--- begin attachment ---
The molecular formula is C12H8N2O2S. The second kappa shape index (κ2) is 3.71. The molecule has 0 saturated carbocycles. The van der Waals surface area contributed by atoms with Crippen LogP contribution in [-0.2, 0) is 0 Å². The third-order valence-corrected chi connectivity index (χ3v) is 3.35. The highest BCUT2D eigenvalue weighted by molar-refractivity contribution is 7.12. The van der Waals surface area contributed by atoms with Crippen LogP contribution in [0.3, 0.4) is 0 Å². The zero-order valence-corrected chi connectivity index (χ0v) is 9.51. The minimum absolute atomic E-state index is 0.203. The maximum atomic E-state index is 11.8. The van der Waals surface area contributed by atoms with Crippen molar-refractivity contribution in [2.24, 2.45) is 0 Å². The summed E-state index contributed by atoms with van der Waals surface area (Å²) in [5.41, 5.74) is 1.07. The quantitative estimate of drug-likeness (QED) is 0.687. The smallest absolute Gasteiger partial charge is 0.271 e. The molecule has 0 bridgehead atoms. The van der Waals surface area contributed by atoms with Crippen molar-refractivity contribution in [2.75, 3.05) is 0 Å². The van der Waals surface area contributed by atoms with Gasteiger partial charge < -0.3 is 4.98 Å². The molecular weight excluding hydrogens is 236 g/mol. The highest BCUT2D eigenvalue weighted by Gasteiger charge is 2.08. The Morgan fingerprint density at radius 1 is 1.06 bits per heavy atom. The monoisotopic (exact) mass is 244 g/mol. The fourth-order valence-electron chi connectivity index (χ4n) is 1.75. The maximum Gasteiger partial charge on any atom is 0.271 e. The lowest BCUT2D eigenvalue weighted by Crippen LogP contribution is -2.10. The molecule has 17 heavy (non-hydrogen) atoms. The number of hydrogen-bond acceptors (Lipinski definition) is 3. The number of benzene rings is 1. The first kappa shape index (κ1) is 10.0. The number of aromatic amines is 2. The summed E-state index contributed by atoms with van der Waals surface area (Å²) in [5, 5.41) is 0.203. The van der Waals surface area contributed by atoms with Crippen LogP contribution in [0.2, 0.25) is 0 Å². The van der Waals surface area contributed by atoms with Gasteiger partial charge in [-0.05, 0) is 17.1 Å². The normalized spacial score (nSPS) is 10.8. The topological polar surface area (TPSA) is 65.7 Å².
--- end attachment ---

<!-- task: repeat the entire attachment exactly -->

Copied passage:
The molecular formula is C12H8N2O2S. The second kappa shape index (κ2) is 3.71. The molecule has 0 saturated carbocycles. The van der Waals surface area contributed by atoms with Crippen LogP contribution in [-0.2, 0) is 0 Å². The third-order valence-corrected chi connectivity index (χ3v) is 3.35. The highest BCUT2D eigenvalue weighted by molar-refractivity contribution is 7.12. The van der Waals surface area contributed by atoms with Crippen LogP contribution in [0.3, 0.4) is 0 Å². The zero-order valence-corrected chi connectivity index (χ0v) is 9.51. The minimum absolute atomic E-state index is 0.203. The maximum atomic E-state index is 11.8. The van der Waals surface area contributed by atoms with Crippen molar-refractivity contribution in [2.24, 2.45) is 0 Å². The summed E-state index contributed by atoms with van der Waals surface area (Å²) in [5.41, 5.74) is 1.07. The quantitative estimate of drug-likeness (QED) is 0.687. The smallest absolute Gasteiger partial charge is 0.271 e. The molecule has 0 bridgehead atoms. The van der Waals surface area contributed by atoms with Crippen molar-refractivity contribution in [2.75, 3.05) is 0 Å². The van der Waals surface area contributed by atoms with Gasteiger partial charge < -0.3 is 4.98 Å². The molecular weight excluding hydrogens is 236 g/mol. The highest BCUT2D eigenvalue weighted by Gasteiger charge is 2.08. The Morgan fingerprint density at radius 1 is 1.06 bits per heavy atom. The monoisotopic (exact) mass is 244 g/mol. The fourth-order valence-electron chi connectivity index (χ4n) is 1.75. The maximum Gasteiger partial charge on any atom is 0.271 e. The lowest BCUT2D eigenvalue weighted by Crippen LogP contribution is -2.10. The molecule has 17 heavy (non-hydrogen) atoms. The number of hydrogen-bond acceptors (Lipinski definition) is 3. The number of benzene rings is 1. The first kappa shape index (κ1) is 10.0. The number of aromatic amines is 2. The summed E-state index contributed by atoms with van der Waals surface area (Å²) in [5, 5.41) is 0.203. The van der Waals surface area contributed by atoms with Crippen LogP contribution in [0.2, 0.25) is 0 Å². The van der Waals surface area contributed by atoms with Gasteiger partial charge in [-0.05, 0) is 17.1 Å². The normalized spacial score (nSPS) is 10.8. The topological polar surface area (TPSA) is 65.7 Å².